Of course, as we have seen with Chisenhall’s unfortunate run in with an outfield wall, there are a lot more variables than just contracts. Using Brantley as an example, here are a few:
- Injuries could cause a loss of play from a single game to the rest of his career.
- He could play poorly and be benched and possibly have his 2018 option declined.
- He could play at an All-Star level and have his 2018 used.
- He could play somewhere in the middle and use the option as a starting point for a new extension.
It’s impossible to predict the future and if Brantley, Abraham Almonte (who is pre-arbitration and under team control through 2020), Guyer and Chisenhall can stay mostly healthy, maybe they won’t need a single one of those minor league outfielders until 2019. In that case, it would be up to Zimmer or Allen to play so well in AAA that they forced their way onto the Major League roster where they could replace someone. For the sake of fun, however, let’s look at a couple possible projections for the Indians outfield both this season and beyond.
The first is essentially how we stand now. If everyone stays healthy and productive, Brantley and Chisenhall/Guyer will stay in the line-up through 2018, after which they would essentially be replaced by the Indians top two outfield prospects, Zimmer and Allen. In this scenario, Zimmer could potentially be a late 2017 or early 2018 call-up and Allen the same a year later. Calica is used as a representative for whoever makes it out of the current Advanced A group and Mejia is the same for the current low A group.
While he has shown no reason to doubt him to this point in the season, it still appears that the most likely negative situation would involve Brantley. Should his shoulder pain return significantly or if he can’t hit at a level the Indians are used to, they could decide to decline his 2018 option, although it is so cheap that he would have to have a significant drop in performance for this to make sense. If that did happen, however, Zimmer would likely fill in at center, moving Naquin to left earlier than would be anticipated if everything goes smoothly. This would mean a call-up of Zimmer due to need rather than him pushing the limits at AAA, although his performance during Spring Training was good enough that he appears Major League ready right now. This need could also advance Allen to AAA, a level he seems more than suitable for.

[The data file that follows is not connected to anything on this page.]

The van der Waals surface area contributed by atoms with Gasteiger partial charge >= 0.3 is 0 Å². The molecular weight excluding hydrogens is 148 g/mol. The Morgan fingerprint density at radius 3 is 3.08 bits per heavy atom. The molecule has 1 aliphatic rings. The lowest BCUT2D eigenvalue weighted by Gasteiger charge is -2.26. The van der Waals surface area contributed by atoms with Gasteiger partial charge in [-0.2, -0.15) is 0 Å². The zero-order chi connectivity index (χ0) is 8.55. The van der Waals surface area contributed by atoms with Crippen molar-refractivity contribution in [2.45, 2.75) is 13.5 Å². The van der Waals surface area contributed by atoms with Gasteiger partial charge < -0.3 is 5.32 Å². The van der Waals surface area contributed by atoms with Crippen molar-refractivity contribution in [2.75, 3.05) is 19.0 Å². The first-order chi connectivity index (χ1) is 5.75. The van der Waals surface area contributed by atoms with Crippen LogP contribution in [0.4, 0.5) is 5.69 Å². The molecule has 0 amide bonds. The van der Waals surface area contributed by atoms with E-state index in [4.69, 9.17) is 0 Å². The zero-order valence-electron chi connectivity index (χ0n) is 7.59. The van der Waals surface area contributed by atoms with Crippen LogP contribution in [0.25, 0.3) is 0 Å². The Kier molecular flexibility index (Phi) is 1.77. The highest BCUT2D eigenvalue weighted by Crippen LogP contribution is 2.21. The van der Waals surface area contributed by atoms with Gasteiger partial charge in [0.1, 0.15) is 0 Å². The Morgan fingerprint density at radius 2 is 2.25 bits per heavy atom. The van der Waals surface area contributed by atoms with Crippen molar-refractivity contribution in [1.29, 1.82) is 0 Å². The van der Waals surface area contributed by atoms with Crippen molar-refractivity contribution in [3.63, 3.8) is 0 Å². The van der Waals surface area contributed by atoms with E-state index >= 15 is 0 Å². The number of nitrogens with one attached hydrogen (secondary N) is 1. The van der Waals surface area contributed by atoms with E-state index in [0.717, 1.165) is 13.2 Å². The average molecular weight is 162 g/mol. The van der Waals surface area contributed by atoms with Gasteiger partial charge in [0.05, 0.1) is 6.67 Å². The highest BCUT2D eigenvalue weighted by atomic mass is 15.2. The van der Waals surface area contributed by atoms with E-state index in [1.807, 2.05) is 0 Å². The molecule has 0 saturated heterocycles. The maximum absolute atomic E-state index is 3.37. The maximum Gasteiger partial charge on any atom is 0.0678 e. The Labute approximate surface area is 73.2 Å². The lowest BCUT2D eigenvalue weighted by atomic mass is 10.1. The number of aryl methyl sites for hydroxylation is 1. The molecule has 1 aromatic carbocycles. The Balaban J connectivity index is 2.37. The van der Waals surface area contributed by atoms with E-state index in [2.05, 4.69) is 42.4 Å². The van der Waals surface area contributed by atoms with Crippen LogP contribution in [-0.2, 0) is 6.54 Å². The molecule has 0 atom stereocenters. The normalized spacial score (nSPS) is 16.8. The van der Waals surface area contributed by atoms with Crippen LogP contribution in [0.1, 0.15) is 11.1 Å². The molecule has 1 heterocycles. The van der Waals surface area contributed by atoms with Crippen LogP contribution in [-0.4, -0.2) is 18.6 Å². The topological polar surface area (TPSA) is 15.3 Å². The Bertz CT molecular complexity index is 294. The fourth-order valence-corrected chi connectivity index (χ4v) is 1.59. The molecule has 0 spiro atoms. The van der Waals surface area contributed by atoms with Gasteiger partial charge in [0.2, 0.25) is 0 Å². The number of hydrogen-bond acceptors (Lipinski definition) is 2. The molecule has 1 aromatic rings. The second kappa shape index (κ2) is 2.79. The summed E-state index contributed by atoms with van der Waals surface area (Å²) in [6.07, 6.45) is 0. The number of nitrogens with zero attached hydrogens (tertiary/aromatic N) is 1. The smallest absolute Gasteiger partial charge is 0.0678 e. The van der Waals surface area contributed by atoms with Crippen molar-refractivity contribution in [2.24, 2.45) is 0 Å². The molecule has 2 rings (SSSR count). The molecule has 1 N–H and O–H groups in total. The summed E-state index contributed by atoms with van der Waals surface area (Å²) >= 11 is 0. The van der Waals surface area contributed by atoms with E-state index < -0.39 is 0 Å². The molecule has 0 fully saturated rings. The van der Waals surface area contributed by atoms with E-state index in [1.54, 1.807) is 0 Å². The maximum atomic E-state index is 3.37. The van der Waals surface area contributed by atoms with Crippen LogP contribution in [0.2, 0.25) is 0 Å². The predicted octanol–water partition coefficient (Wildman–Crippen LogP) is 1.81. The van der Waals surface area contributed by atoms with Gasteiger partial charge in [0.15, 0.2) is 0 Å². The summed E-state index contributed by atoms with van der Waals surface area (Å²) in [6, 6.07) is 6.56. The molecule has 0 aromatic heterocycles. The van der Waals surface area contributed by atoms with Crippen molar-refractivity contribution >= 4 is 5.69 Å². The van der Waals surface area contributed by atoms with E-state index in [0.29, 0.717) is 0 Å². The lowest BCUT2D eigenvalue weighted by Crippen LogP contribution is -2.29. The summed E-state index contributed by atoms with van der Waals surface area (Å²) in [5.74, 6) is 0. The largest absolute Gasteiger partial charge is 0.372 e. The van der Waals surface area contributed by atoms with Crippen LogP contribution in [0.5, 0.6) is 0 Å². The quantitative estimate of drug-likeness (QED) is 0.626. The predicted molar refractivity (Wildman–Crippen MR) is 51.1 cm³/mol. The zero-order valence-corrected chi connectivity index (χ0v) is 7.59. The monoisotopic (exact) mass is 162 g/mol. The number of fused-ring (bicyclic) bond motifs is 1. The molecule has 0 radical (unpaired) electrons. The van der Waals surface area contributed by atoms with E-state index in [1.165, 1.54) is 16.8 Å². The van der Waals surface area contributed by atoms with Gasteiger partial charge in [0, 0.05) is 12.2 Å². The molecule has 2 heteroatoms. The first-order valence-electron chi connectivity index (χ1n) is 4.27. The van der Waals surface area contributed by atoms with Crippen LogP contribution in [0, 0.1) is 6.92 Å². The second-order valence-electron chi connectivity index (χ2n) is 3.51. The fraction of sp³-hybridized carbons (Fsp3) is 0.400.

Since these permutations could go on forever, this will be the last one. Let’s say everyone stays healthy and productive, but by the end of the season Zimmer and Allen are playing so well they can’t be ignored. The immediate solution would be to use the final option of Almonte and send Naquin to AAA as well. Where the ramifications would be felt would be in 2018 when Almonte would have to make the 25 man roster or be lost. If both players continued to succeed at the Major League level, it would also be possible to release Chisenhall rather than pay him his escalated arbitration salary for 2018. With these two leaving early, it may be necessary to push another minor leaguer up early although at 23 years old already, Calica could be ready earlier than one would normally expect a 2016 draft pick.
Essentially, the point to all of this is that we have no clue what will happen. By 2019, the Indians will need at least two of their outfielders to work out and by 2021, they’ll need at least two more. Since there are about 14 realistic options, this could be a safe place to trade from mid-season should they need to add more to the Major League roster. In fact, it’s probably the safest place in the whole minor league system. Especially considering the fact that Calica, Allen and Zimmer are all natural centerfielders who should be able to move to a corner without incident (Luigi Rodriguez, Mejia, Isaacs and Capel are also essentially center fielders). While they may not have a single Lindor caliber player in the group, they’ve got quite a few with the same potential that Chisenhall and Kipnis had back in 2011 and Naquin had last year. There’s no way to tell how it will play out even this year let alone five years in the future, but it should certainly be entertaining no matter what happens.